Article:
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Iran-backed Houthis say missile that hit Saudi Arabia will also target Eilat

Quds-2 missile fired from Yemen tore hole in oil facility in Jiddah, 600 kilometers away; official says it’s being developed to reach Israel

A man, mask-clad due to the COVID-19 coronavirus pandemic, browses his phone while standing near debris following an attack at the Saudi Aramco oil facility in Saudi Arabia's Red Sea city of Jeddah on November 24, 2020. (FAYEZ NURELDINE / AFP)
A man, mask-clad due to the COVID-19 coronavirus pandemic, browses his phone while standing near debris following an attack at the Saudi Aramco oil facility in Saudi Arabia's Red Sea city of Jeddah on November 24, 2020. (FAYEZ NURELDINE / AFP)

An official from the Iran-backed Houthi group fighting in Yemen on Tuesday said a long-range missile fired at Saudi Arabian oil facilities a day earlier would someday be used against Israel.

Saudi Aramco said Tuesday that the strike by Yemeni rebels on its plant in Jeddah tore a hole in an oil tank, triggering an explosion and fire in another assault on the kingdom’s energy infrastructure.

The Houthi rebels said they struck the facility in the Red Sea city on Monday with a Quds-2 missile, as they step up attacks in retaliation for a five-year military campaign led by Saudi Arabia in Yemen.

“With regard to the targeting of the city of Jiddah, we believe that this missile (of ours) is meant to target Eilat and not Jiddah, but since the Saudi aggressors continue their suffocating attacks against us in Yemen, we are forced to confront this aggression, in order to force Saudi Arabia to stop its attacks against Yemen, and to lift its siege on Yemen,” Abd Al-Wahhab Al-Mahbashi told the Lebanese Al-Mayadeen TV station, according to a translation by the Middle East Media Research Institute.

“Otherwise, the development and testing of this missile will continue, until we manage to reach deep into Palestinian [territory], and target the Zionist entity of the blessed Palestinian land,” he added.

Saudi Arabia is stuck in a military quagmire in Yemen, which has been locked in conflict since Houthi rebels took control of the capital Sanaa in 2014 and went on to seize much of the north.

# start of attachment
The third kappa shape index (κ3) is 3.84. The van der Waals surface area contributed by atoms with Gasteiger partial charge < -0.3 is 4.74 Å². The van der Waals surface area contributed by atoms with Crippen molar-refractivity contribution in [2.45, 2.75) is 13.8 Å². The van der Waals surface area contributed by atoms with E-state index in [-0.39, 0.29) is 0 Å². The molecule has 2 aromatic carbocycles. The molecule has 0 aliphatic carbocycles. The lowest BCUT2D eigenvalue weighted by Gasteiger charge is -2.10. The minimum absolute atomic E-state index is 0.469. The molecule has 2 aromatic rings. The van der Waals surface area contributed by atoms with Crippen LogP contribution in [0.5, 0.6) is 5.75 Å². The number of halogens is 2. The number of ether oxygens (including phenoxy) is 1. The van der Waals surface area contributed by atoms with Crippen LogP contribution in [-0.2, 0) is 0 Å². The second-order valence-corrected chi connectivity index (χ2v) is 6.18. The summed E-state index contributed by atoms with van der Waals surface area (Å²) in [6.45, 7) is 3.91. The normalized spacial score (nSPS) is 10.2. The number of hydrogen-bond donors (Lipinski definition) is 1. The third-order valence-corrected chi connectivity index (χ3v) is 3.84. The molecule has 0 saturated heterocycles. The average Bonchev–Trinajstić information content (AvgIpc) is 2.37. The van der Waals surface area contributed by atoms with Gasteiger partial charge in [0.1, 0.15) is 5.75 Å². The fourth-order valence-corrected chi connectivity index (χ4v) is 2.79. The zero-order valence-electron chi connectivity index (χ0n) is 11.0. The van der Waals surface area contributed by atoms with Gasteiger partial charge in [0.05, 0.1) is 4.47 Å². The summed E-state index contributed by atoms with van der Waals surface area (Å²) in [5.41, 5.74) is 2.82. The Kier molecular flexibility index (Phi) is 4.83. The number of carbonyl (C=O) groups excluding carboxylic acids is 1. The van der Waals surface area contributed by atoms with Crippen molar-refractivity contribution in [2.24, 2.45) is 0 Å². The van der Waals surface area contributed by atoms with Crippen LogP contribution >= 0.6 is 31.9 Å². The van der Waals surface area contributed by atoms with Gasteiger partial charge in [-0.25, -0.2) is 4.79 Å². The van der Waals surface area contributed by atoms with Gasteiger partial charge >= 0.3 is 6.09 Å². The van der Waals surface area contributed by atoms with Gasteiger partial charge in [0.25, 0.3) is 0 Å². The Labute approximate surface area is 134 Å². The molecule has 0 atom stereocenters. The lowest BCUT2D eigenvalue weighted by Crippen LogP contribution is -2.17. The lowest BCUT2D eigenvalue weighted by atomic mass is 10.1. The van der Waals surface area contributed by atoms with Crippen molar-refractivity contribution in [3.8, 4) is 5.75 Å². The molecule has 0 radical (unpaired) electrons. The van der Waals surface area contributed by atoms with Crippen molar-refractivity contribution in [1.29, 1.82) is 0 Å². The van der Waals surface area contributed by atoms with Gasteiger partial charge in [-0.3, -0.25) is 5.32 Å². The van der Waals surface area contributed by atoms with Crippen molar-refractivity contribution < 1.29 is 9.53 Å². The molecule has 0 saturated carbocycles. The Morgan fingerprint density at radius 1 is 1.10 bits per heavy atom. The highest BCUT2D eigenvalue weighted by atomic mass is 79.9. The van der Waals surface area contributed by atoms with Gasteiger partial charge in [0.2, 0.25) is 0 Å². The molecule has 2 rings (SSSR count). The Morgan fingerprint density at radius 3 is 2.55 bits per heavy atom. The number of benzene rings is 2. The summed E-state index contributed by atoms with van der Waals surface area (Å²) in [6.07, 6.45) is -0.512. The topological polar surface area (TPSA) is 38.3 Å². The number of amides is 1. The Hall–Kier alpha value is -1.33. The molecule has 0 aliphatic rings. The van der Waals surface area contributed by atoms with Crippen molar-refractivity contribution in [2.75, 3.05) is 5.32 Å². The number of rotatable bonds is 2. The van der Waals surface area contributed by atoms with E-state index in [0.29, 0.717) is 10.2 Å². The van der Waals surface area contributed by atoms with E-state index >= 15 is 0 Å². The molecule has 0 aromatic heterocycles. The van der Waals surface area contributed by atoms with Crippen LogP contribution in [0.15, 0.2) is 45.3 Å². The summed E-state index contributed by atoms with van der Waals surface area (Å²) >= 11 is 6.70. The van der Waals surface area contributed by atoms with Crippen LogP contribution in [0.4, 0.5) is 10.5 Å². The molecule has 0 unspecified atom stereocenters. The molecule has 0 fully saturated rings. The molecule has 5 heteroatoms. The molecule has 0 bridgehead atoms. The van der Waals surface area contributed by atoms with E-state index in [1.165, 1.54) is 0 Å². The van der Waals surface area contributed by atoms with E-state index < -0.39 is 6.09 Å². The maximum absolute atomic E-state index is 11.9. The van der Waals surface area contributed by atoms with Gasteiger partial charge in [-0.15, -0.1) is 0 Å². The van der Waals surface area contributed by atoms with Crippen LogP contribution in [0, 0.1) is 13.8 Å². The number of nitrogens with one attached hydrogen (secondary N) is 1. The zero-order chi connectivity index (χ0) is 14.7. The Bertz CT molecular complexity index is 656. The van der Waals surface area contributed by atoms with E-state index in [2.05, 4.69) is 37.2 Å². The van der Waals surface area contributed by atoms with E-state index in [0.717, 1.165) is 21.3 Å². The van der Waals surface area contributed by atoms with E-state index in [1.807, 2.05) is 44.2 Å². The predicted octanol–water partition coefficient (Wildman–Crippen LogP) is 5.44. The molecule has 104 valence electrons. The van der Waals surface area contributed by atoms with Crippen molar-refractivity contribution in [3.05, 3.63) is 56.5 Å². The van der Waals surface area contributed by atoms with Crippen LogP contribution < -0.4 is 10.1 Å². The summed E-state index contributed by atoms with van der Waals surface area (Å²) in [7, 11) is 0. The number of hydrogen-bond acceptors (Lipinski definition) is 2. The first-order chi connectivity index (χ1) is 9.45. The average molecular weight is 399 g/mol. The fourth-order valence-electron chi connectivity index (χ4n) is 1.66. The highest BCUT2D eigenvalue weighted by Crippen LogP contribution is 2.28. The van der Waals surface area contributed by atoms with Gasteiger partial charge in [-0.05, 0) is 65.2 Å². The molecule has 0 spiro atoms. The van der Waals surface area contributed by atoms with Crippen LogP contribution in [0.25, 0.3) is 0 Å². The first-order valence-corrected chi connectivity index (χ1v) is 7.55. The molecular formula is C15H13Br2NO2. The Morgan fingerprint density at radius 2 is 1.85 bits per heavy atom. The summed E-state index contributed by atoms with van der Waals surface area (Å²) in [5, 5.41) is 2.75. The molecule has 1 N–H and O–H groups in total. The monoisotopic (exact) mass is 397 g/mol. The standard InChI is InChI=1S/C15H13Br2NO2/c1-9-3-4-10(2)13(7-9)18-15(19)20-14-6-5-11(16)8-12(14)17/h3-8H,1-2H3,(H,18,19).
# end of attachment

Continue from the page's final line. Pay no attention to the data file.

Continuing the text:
A Saudi-led military coalition intervened the following year to support the internationally recognized government, but the conflict that has left tens of thousands of people dead has shown no signs of abating.

British Foreign Secretary Dominic Raab condemned the Jiddah attack, saying it contradicted the rebels’ claim that they were serious about ending the conflict.

“With Yemen at risk of famine, the Houthis must cease their aggression and work with the UN to achieve peace,” Raab wrote on Twitter.

Men look at a damaged silo following an attack at the Saudi Aramco oil facility in Saudi Arabia’s Red Sea city of Jeddah on November 24, 2020. (FAYEZ NURELDINE / AFP)

Saudi Arabia has been targeted with dozens of ballistic missile and drone attacks since the start of last year.

Houthi missiles and drones have mostly targeted Saudi Arabia’s southern provinces along their shared border, many of which the kingdom claims to have successfully intercepted.

But the attack on Jiddah, which lies some 600 kilometers (370 miles) from the frontier, is an indication of the rebels’ advancing arsenal. The distance from Yemen to Eilat is some 2,000 kilometers.

The latest attack occurred as the United States deliberates tagging the rebels a “terrorist organization,” a move that has drawn concern from humanitarian agencies who say it could cripple aid delivery and tip the country into famine.

The Houthis have reacted angrily to the prospect, saying US President Donald Trump had no right to make the ruling after failing to win a second term.

However, his national security adviser Robert O’Brien said on Monday that the US was “keeping all our options open.”

“Right now we encourage the Houthis to expel the Iranians, to stop attacking neighbors and stop attacking people within Yemen and engage in a good-faith peace process with the other stakeholders in Yemen,” he said.

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